Tag Archives: behavior intervention

Dreams with plans

2 Apr

I’ve taken a huge break from blogging as I’ve been adjusting to life as a new mom. My sweet girl is 8 months old now and today, World Autism Awareness Day, seemed like a perfect reason to jump back into The Autism Onion.

 

This year I am more aware than ever of the need for on-going intervention. Autism is life-long so behavior based strategies must be, also.

By nature, we do what works. Rarely do people spontaneously decide to make huge changes in their behavior if what they’re doing gets the results they want. Short of some spiritual awakening, most people don’t just up-and-change the way they have always lived. Similarly, our kiddos with autism are not just suddenly one day going to start taking care of themselves and having conversations with people and making meaningful relationships. These things must be taught. These things must be purposefully targeted and cultivated.

It kills me when families have grandiose daydreams for their special needs loved ones with absolutely no plan of how to get him or her there. “Oh I want him to get married someday!” “I want her to have a job someday!” “He will live independently as an adult!”  My question is simple: How? How are you going to get your child from A to Z? Parents can sometimes get caught up in the utopia without dealing with reality. The devil is in the details, my friend. You cannot project an idealistic lifestyle for your child without taking all the steps to get there. No one magically goes from A to Z. You have to go from A to B, then to C, then to D. And eventually if you work hard enough maybe your child will reach that Z you’ve always dreamed of.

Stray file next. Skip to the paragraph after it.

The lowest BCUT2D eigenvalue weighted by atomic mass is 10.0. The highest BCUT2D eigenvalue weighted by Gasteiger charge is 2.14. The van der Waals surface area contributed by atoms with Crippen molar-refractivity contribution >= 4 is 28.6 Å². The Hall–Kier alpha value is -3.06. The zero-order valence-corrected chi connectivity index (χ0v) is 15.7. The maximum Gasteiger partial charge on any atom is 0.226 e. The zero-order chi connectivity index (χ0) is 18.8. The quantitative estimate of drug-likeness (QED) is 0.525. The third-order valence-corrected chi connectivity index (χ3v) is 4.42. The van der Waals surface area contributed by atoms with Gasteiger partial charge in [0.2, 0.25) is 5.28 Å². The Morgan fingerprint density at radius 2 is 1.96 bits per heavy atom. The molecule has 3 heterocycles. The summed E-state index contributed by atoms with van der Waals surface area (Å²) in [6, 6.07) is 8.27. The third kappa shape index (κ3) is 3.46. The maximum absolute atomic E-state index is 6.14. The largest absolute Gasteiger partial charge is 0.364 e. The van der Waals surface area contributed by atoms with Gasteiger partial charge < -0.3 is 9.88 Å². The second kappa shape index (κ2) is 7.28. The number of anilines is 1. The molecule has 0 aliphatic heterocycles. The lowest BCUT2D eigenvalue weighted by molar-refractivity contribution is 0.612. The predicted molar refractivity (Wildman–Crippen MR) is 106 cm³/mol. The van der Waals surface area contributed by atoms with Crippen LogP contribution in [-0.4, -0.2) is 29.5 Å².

Yes, this year I’m aware of the hollow fantasies families hold for their special needs children without any real plan of how to get them there. On-going intervention is KEY! Pushing them out of their comfort zones is key! Moving them beyond their own universes into the world of others; the world of rules and order and of social norms. (And before people start bashing me for being a “neurotypical” who “hates autistic people” let me just say: for ANYONE to succeed they have to move beyond their comfort zone, work hard to promote growth and change, and do things they don’t necessarily want to do.)

This year I’m aware that we need to offer life-long support to our children and families affected by autism. Autism will not go away or magically “get better”. We must implement appropriate strategies everysingleday to help our kids get where we want them to go. It’s hard work, that’s for sure. But it’s worth it… Is it not?

preparation quote

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